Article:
WEL Newsletter, Vol.8 No.4, July 2018

WEL Partners helps clients navigate dispute resolution throughout Ontario. We hope you enjoy our newsletter.



Kimberly's article: "Capacity to Reconcile: A New Legal Standard?" was published in the STEP Trust Quarterly Review, Volume 16, Issue 2, June 2018.
(a)   Kimberly, Andrea McEwan and Erin Cowling will be speaking at the IFA 14th Global Conference on Ageing, Master Class, on August 7, 2018.
Concepts of Ageism: Arguments in favour of the Need for Protections. Paper pending.
(b)  Kate Stephens, Alex Swabuk, Matthew Rendely, and Arieh Bloom

Elder Law and the Indian Act: Issues with Federal Oversight of First Nations     Wills, Estates, and Guardianship in Canada.


The article written by Kimberly Whaley and Kate Stephens: "A Lawyer's Duties and Obligations where Capacity, Undue Influence and Vulnerability are at Issue in a Retainer" will be published in the August 2018 issue of the Advocates Quarterly Journal.  


Alex Swabuk was selected to become a member of the Toronto Lawyers Association's Young Lawyers Committee for 2018. Congratulations to Alex.


Kimberly contributed Chapter VI, Support on Death, in a publication edited by Robert Halpern, Support Rights and Obligations Under Ontario Family Law, Thomson Reuters, May 2018


Kim will be this coming year's Chair and she sends congratulations to Andrea McEwan and to our colleagues constituting the OBA 2018-2019 Elder Law Section Executive.

Kim Whaley 
Steven Benmor 
Lionel Tupman 
Jane Martin 
Amelia Yok Hing Yiu 
CPD Liaison 
Amy MacAlpine 
CPD Liaison 
Katherine Batycky 
Newsletter Editor
Graham Webb  
Newsletter Editor
Lawrence Swartz 
Technology Liaison 
Rozmin Mediratta 
Public Affairs Liaison 
Harold Geller 
Regional Representative 
Heather Hogan 
Member at Large 
Diane Vieira 
Member at Large 
Angelique Moss 
Member at Large 
Heather Mountford 
Member at Large 
Elizabeth Bozek 
Member at Large 
Alex Procope 
Member at Large 
Andrea McEwan 
Member at Large 
Alexandra Manthorpe 
Member at Large 
Brittany Sud 
Member at Large 
Ray Leclair 
Member at Large 
Carla Whiller 
Member at Large 
Jennifer Corak 
Member at Large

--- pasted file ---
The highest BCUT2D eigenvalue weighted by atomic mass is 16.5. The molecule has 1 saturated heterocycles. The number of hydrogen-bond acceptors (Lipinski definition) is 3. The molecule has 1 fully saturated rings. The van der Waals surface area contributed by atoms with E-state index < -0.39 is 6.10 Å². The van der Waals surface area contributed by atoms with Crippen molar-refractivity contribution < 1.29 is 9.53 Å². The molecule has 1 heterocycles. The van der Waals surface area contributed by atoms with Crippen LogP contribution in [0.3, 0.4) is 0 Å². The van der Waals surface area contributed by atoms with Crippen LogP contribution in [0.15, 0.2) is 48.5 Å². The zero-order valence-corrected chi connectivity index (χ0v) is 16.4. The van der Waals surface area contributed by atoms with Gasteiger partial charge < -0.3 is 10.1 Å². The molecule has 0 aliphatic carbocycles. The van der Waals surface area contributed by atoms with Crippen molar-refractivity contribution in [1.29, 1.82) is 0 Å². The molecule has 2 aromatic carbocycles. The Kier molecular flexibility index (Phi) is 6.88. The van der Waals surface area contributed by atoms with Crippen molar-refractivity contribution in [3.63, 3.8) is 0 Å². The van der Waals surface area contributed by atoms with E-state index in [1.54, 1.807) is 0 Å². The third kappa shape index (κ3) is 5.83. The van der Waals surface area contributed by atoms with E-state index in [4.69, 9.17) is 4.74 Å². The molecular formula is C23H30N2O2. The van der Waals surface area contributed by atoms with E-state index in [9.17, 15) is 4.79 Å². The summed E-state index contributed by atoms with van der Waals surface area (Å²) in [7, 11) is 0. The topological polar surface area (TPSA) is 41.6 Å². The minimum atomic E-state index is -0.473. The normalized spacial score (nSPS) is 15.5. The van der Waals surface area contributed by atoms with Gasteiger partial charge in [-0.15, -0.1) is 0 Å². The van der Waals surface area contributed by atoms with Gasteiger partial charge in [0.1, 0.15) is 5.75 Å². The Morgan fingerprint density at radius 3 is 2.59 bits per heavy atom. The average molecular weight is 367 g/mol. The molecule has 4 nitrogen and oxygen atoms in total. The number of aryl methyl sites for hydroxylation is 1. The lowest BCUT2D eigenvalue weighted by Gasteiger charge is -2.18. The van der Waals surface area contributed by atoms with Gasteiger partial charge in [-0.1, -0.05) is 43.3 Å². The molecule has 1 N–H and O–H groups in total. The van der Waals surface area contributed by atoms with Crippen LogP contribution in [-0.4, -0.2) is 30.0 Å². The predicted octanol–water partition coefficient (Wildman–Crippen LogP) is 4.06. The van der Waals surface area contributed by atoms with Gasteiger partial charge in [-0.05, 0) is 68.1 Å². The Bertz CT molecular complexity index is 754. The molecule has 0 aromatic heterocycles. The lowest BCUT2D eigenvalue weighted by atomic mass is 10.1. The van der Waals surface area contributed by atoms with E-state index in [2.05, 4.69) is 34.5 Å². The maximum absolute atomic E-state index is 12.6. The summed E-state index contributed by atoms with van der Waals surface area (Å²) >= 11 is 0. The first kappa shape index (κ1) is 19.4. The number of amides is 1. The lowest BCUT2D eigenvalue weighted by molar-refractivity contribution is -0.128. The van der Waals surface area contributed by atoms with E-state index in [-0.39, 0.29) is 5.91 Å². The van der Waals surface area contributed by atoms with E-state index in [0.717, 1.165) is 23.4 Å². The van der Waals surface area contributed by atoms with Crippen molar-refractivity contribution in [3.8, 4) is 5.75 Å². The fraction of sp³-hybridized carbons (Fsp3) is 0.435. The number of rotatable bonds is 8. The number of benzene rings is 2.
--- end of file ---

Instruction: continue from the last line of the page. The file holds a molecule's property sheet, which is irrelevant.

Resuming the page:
Kavina Nagrani 
Member at Large 


Congrats to the new members and the officers of the CBA National Elder Law Section for 2018/2019
Effective September 1, 2018 , the CBA National Elder Law Section Officers will be:
Chair:            Graham Webb (Barrie, ON)
Vice-Chair:    Kavina Nagrani ( Toronto, ON )
Secretary:      Richard Coutinho ( Toronto, ON )
Past Chair:   Kimberly Whaley ( Toronto, ON )
Acclaimed Members-at-Large for 2018/2019:
  1. Allison Curley (Vancouver, BC)
  2. Donna Lynn Gee (Calgary, AB)
  3. Sarah MacKenzie
  4. Holly A. Doerksen (Ottawa, ON)
  5. Jaqua Page (New Westminister, BC)
  6. Sharon L. Tod (Winnipeg, MB)
  7. Catherine A. Blomquist (Moncton, NB)
  8. Jessica L. Lyle (Dartmouth, NS)
  9. Steven D. Benmor (Toronto, ON)
  10. Andrew K. Cudmore (Charlottetown PE)
  11. VĂ©ronique Morin (Montreal, QC)
  12. Jan M. King (Saskatoon, SK)
  13. Vincent J. De Angelis, LL.B., TEP (Markham, ON)
  14. Harold L. Geller (Ottawa, ON)
  15. Andrea Catherine McEwan (Toronto, ON)
  16. Heather Joan Mountford (Toronto, ON)
  17. Isabelle Nantais (Montreal, QC)
  18. Samuel E. Schwisberg (Ottawa, ON)
  19. Christopher J. Staples (Toronto, ON)
  20. Laura Tamblyn Watts (Toronto, ON)
  21. Lionel James Tupman (Toronto, ON)


Bryan Gilmartin, our summer student, studying here at Windsor, has accepted an articling position with WEL for 2019-2020.
Daniel Paperny, an experienced Estate Litigator from BC will be joining WEL Professional Corporation as an Associate Lawyer, on September 10, 2018.
10. Baycrest Foundation, Professional Advisory Group, July 2018

Alex Swabuk was selected to become a member of the Baycrest Foundation Professional Advisory Group for 2018.  The Professional Advisory Group of the Baycrest Foundation aims to educate financial, legal and accounting professionals for the purpose of offering advice to their aging clients and families.

Kimberly A. Whaley & Ian M. Hull jointly present a LIVE WEBINAR SERIES this fall.  REGISTRATION IS NOW OPEN.

Capacity considerations are a critically important aspect of a lawyer's practice, given our emerging social and demographic populations. This valuable live webcast will help you understand a lawyer's obligation, the rules upon which a lawyer's conduct will be examined, how to reconcile legislative and common law precedent, the legal abilities of attorneys and guardians, limitations on their powers, and the role of assessors and assessments. Join Ian Hull and Kimberly Whaley as they address the importance of capacity considerations in a lawyer's retainer.

Client Capacity in a Legal Retainer - SEPTEMBER 26

Client Capacity: A Corporate Lawyer's Retainer - OCTOBER 24

Client Capacity: A Real Estate Lawyer's Retainer -  NOVEMBER 28

Client Capacity: A Family Lawyer's Retainer  - DECEMBER 5

4:45 - 6:00 pm Live Webcast

$75 + HST per session

This program qualifies for 0.5 Professionalism Hours and up to 0.75 Substantive Hours of CPD.

More information and registration at: whaleyhullwebcasts.ca

by Matthew Rendely

Habberfield v Sciamonte et al.,
2017 ONSC 4332 (CanLII), http://canlii.ca/t/h50xl